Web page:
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Antiviral activity of tumor necrosis factor (TNF) is mediated via p55 and p75 TNF receptors.

Ruby J, Bluethmann H, Peschon JJ - J. Exp. Med. (1997)

Bottom Line: The antiviral nature of tumor necrosis factor (TNF) is generally well accepted.TNF appears to induce multiple antiviral mechanisms, and to synergize with interferon (IFN)-gamma in promoting antiviral activities.Thus, the antiviral activity of TNF is mediated via both TNFRs in vivo.

View Article: PubMed Central - PubMed

Affiliation: Viral Engineering and Cytokines Group, Division of Immunology and Cell Biology, John Curtin School of Medical Research, Canberra 2601 Australia. j.ruby@microbiology.unimelb.edu.au

ABSTRACT
The antiviral nature of tumor necrosis factor (TNF) is generally well accepted. TNF appears to induce multiple antiviral mechanisms, and to synergize with interferon (IFN)-gamma in promoting antiviral activities. We infected TNF receptor (TNFR)-deficient mice with the virulent murine pathogen, ectromelia virus (EV), and observed that otherwise resistant mice were susceptible to lethal infection. To study the molecular basis of the antiviral action of TNF, mice were infected with a recombinant vaccinia virus encoding murine TNF (VV-HA-TNF). In normal mice, the replication of VV-HA-TNF was highly attenuated. In contrast, mice in which the TNFR type 1 (p55) or the TNFR type 2 (p75) were genetically disrupted showed a moderate defect in their capacity to clear the TNF-encoding virus. The contribution of both TNF receptors to the control of VV-HA-TNF was confirmed by the enhanced replication of VV-HA-TNF in mice deficient for both p55 and p75. These observations were corroborated by infecting TNFR-deficient mice with EV. For both infections, the p55 and p75 TNFRs were necessary to maintain normal levels of resistance. Thus, the antiviral activity of TNF is mediated via both TNFRs in vivo. Furthermore, these studies establish that TNF is an important component of the host response to a natural virus infection.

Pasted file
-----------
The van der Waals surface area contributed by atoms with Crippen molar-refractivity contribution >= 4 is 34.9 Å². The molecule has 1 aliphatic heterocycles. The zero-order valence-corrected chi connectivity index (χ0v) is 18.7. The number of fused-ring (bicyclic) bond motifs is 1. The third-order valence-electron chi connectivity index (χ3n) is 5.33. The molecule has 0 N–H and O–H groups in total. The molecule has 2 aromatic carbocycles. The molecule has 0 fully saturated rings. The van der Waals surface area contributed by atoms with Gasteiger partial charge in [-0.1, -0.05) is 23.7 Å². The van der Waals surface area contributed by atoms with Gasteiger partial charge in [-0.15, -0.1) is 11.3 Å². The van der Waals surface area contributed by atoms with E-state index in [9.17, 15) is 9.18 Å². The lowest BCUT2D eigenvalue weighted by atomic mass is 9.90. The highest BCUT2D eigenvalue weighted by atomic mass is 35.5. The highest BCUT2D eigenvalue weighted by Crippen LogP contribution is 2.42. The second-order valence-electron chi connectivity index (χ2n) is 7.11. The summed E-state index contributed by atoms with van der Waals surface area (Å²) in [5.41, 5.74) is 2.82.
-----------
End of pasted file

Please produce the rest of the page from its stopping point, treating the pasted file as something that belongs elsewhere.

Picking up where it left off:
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Replication of EV  in TNFR−/− mice. Groups of  five male mice of the strains indicated were infected with 5 × 103  PFU of EV (Moscow) in the  right hind footpad. The mice  were killed 7 d after infection  and virus was assayed in the liver,  spleen, and inoculated foot. Data  are representative of the mean  virus titer ± SEM of the tissues  shown for five individual mice.  For the liver, titers are expressed  per gram of tissue. Virus was recovered from the entire spleen  and foot. Morbidity of these  mice is discussed in the text.  Similar data were obtained in a  duplicate experiment in which  mice were infected with 104  PFU of EV (data not shown).  The limit of detection of the  plaque-forming assay was 100  PFU and samples below this  level were assigned a value of 50  (1.7 log10) PFU. * P <0.05, in  comparison with wild-type mice,  Student's t test. ** P <0.01, in  comparison with wild-type mice.  *** P <0.001, in comparison with  wild-type mice.